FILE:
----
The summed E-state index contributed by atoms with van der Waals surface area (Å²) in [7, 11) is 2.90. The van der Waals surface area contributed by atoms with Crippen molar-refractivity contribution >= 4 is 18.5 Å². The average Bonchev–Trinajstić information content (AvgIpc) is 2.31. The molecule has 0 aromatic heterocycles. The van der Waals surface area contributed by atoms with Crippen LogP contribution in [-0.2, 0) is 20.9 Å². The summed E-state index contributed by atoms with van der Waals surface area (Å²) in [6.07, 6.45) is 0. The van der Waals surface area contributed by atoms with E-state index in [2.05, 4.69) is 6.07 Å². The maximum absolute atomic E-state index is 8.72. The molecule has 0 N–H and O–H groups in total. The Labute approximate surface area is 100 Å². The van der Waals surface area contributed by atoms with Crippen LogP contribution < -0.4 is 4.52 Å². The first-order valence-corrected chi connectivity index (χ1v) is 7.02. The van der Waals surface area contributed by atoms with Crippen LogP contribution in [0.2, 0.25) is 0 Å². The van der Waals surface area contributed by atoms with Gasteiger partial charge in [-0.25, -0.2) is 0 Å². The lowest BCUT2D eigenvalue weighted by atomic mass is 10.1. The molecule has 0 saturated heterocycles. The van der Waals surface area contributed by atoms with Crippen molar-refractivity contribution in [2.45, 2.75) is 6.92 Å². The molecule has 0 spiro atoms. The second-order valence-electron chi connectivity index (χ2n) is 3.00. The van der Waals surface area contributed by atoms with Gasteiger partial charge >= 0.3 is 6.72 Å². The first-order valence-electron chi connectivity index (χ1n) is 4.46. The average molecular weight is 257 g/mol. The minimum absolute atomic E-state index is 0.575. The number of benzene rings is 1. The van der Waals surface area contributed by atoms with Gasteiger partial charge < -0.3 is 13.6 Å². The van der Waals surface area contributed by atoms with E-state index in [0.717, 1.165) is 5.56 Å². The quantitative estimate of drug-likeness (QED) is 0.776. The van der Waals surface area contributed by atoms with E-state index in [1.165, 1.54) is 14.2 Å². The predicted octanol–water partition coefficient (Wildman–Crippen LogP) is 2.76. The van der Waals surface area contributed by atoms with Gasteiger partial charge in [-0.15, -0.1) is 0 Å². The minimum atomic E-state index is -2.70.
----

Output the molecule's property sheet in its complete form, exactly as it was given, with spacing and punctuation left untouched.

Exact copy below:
The summed E-state index contributed by atoms with van der Waals surface area (Å²) in [7, 11) is 2.90. The van der Waals surface area contributed by atoms with Crippen molar-refractivity contribution >= 4 is 18.5 Å². The average Bonchev–Trinajstić information content (AvgIpc) is 2.31. The molecule has 0 aromatic heterocycles. The van der Waals surface area contributed by atoms with Crippen LogP contribution in [-0.2, 0) is 20.9 Å². The summed E-state index contributed by atoms with van der Waals surface area (Å²) in [6.07, 6.45) is 0. The van der Waals surface area contributed by atoms with E-state index in [2.05, 4.69) is 6.07 Å². The maximum absolute atomic E-state index is 8.72. The molecule has 0 N–H and O–H groups in total. The Labute approximate surface area is 100 Å². The van der Waals surface area contributed by atoms with Crippen LogP contribution < -0.4 is 4.52 Å². The first-order valence-corrected chi connectivity index (χ1v) is 7.02. The van der Waals surface area contributed by atoms with Crippen LogP contribution in [0.2, 0.25) is 0 Å². The van der Waals surface area contributed by atoms with Gasteiger partial charge in [-0.25, -0.2) is 0 Å². The lowest BCUT2D eigenvalue weighted by atomic mass is 10.1. The molecule has 0 saturated heterocycles. The van der Waals surface area contributed by atoms with Crippen molar-refractivity contribution in [2.45, 2.75) is 6.92 Å². The molecule has 0 spiro atoms. The second-order valence-electron chi connectivity index (χ2n) is 3.00. The van der Waals surface area contributed by atoms with Gasteiger partial charge >= 0.3 is 6.72 Å². The first-order valence-electron chi connectivity index (χ1n) is 4.46. The average molecular weight is 257 g/mol. The minimum absolute atomic E-state index is 0.575. The number of benzene rings is 1. The van der Waals surface area contributed by atoms with Gasteiger partial charge < -0.3 is 13.6 Å². The van der Waals surface area contributed by atoms with E-state index in [0.717, 1.165) is 5.56 Å². The quantitative estimate of drug-likeness (QED) is 0.776. The van der Waals surface area contributed by atoms with E-state index in [1.165, 1.54) is 14.2 Å². The predicted octanol–water partition coefficient (Wildman–Crippen LogP) is 2.76. The van der Waals surface area contributed by atoms with Gasteiger partial charge in [-0.15, -0.1) is 0 Å². The minimum atomic E-state index is -2.70.